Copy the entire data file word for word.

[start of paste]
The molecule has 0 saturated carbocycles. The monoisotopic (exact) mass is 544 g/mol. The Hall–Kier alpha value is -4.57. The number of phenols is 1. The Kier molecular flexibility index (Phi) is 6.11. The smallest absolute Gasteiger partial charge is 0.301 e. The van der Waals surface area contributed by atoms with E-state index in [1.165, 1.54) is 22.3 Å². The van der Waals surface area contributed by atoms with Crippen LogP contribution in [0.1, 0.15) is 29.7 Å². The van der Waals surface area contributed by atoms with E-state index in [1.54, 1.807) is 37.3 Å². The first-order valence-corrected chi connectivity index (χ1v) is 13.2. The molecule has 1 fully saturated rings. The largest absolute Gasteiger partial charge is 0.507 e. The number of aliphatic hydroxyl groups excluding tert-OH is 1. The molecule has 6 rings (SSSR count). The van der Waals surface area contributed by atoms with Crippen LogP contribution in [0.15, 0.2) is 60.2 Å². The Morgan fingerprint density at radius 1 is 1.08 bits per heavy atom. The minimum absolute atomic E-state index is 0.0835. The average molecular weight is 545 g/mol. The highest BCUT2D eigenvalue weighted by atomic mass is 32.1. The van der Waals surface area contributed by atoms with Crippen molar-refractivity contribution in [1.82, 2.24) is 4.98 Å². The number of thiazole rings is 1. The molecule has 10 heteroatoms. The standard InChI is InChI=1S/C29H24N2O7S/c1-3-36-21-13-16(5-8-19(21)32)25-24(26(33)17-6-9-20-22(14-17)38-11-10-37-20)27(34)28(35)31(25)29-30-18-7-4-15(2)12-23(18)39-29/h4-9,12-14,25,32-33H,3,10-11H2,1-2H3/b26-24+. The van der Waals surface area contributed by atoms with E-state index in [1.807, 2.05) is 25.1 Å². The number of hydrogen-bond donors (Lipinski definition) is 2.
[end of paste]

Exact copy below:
The molecule has 0 saturated carbocycles. The monoisotopic (exact) mass is 544 g/mol. The Hall–Kier alpha value is -4.57. The number of phenols is 1. The Kier molecular flexibility index (Phi) is 6.11. The smallest absolute Gasteiger partial charge is 0.301 e. The van der Waals surface area contributed by atoms with E-state index in [1.165, 1.54) is 22.3 Å². The van der Waals surface area contributed by atoms with Crippen LogP contribution in [0.1, 0.15) is 29.7 Å². The van der Waals surface area contributed by atoms with E-state index in [1.54, 1.807) is 37.3 Å². The first-order valence-corrected chi connectivity index (χ1v) is 13.2. The molecule has 1 fully saturated rings. The largest absolute Gasteiger partial charge is 0.507 e. The number of aliphatic hydroxyl groups excluding tert-OH is 1. The molecule has 6 rings (SSSR count). The van der Waals surface area contributed by atoms with Crippen LogP contribution in [0.15, 0.2) is 60.2 Å². The Morgan fingerprint density at radius 1 is 1.08 bits per heavy atom. The minimum absolute atomic E-state index is 0.0835. The average molecular weight is 545 g/mol. The highest BCUT2D eigenvalue weighted by atomic mass is 32.1. The van der Waals surface area contributed by atoms with Crippen molar-refractivity contribution in [1.82, 2.24) is 4.98 Å². The number of thiazole rings is 1. The molecule has 10 heteroatoms. The standard InChI is InChI=1S/C29H24N2O7S/c1-3-36-21-13-16(5-8-19(21)32)25-24(26(33)17-6-9-20-22(14-17)38-11-10-37-20)27(34)28(35)31(25)29-30-18-7-4-15(2)12-23(18)39-29/h4-9,12-14,25,32-33H,3,10-11H2,1-2H3/b26-24+. The van der Waals surface area contributed by atoms with E-state index in [1.807, 2.05) is 25.1 Å². The number of hydrogen-bond donors (Lipinski definition) is 2.